Active Lyme disease of the central nervous system cannot be detected with an ELISpot test. This was concluded by researchers from RIVMNational Institute for Public Health and the Environment and Diakonessenhuis Utrecht in the Journal of Clinical Microbiology. The study is the first in which the usefulness of a 'cellular test' has been evaluated on an extensive, well-defined population of patients and a control group from the Netherlands. The research shows that positive Borrelia ELISpot results are more common in people who are exposed to the Lyme bacterium, but the ELISpot test cannot distinguish an active central nervous system manifestation of Lyme disease from past Lyme disease.
Cellular tests are used regularly in commercial laboratories and many Dutch people have their blood tested with such tests in Germany. The cellular tests measure the activity of certain immune cells: the T cells that play an important role in the immune system and become active when they come into contact with the Lyme bacterium.
With the current diagnostic tests in the Netherlands, the presence of certain antibodies against the Lyme bacterium is tested. However, a positive test result is not conclusive about whether the infection with the Lyme bacterium is taking place now or whether the antibodies are still present from a previous (cured) infection. The researchers expected that cellular testing might be suitable for demonstrating an active central nervous system manifestation of Lyme disease (neuroborreliosis). However, the research shows that the investigated cellular ELISpot test cannot make any distinction between current and old infections with the Lyme bacterium.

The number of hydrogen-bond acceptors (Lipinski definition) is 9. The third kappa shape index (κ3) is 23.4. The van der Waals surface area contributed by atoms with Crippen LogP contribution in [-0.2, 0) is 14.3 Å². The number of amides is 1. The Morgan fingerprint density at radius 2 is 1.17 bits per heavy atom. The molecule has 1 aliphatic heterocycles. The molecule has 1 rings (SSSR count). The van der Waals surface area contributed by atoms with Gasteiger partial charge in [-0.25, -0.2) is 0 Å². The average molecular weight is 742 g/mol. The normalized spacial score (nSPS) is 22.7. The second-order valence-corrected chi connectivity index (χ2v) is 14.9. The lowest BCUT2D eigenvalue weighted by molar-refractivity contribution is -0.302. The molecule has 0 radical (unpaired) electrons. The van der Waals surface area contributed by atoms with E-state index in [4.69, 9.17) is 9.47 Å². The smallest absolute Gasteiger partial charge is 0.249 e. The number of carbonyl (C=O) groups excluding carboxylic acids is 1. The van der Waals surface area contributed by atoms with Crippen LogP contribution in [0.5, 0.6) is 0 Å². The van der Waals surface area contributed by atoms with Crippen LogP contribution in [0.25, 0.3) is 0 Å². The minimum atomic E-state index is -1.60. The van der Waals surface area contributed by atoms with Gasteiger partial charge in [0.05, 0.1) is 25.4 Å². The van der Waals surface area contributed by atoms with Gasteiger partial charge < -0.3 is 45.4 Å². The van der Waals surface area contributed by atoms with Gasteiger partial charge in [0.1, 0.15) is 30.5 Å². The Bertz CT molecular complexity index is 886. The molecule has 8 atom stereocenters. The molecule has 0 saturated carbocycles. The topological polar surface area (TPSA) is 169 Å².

The Diakonessenhuis Utrecht, in collaboration with RIVMNational Institute for Public Health and the Environment , is currently studying the usefulness of the test for other manifestations of Lyme disease and of a commercial German test. In addition, it is being investigated whether the current ELISpot test can be improved. People with Lyme disease who are under treatment in the Diakonessenhuis are asked to participate in this study. RIVM also participates in a national study on Lyme disease that will also investigate other cellular tests.
With the investigated test, the number of T cells in the blood that are specifically directed against the Lyme bacterium is determined. The average number of these cells did not differ between patients who had an active central nervous system manifestation of Lyme disease, patients who had received treatment for this type of Lyme disease in the past, and healthy volunteers who had been treated in the past for a red spot or ring, also known as erythema migrans. The average number of these T cells was lower in the other group of healthy volunteers without a history of Lyme disease.
Every year people in the Netherlands suffer approximately 1.3 million tick bites. Approximately 1 in 50 people with a tick bite get erythema migrans. About 1 in 500 people with tick bites develops a more severe form of Lyme disease. Usually, this can be treated well with antibiotics. If Lyme disease is not recognised and treated at an early stage, the infection may persist and lead to joint complaints, skin complaints, nerve complaints or heart complaints. Therefore, RIVM recommends people to consult a general practitioner when they have a red spot or ring, or with flu-like symptoms after a tick bite.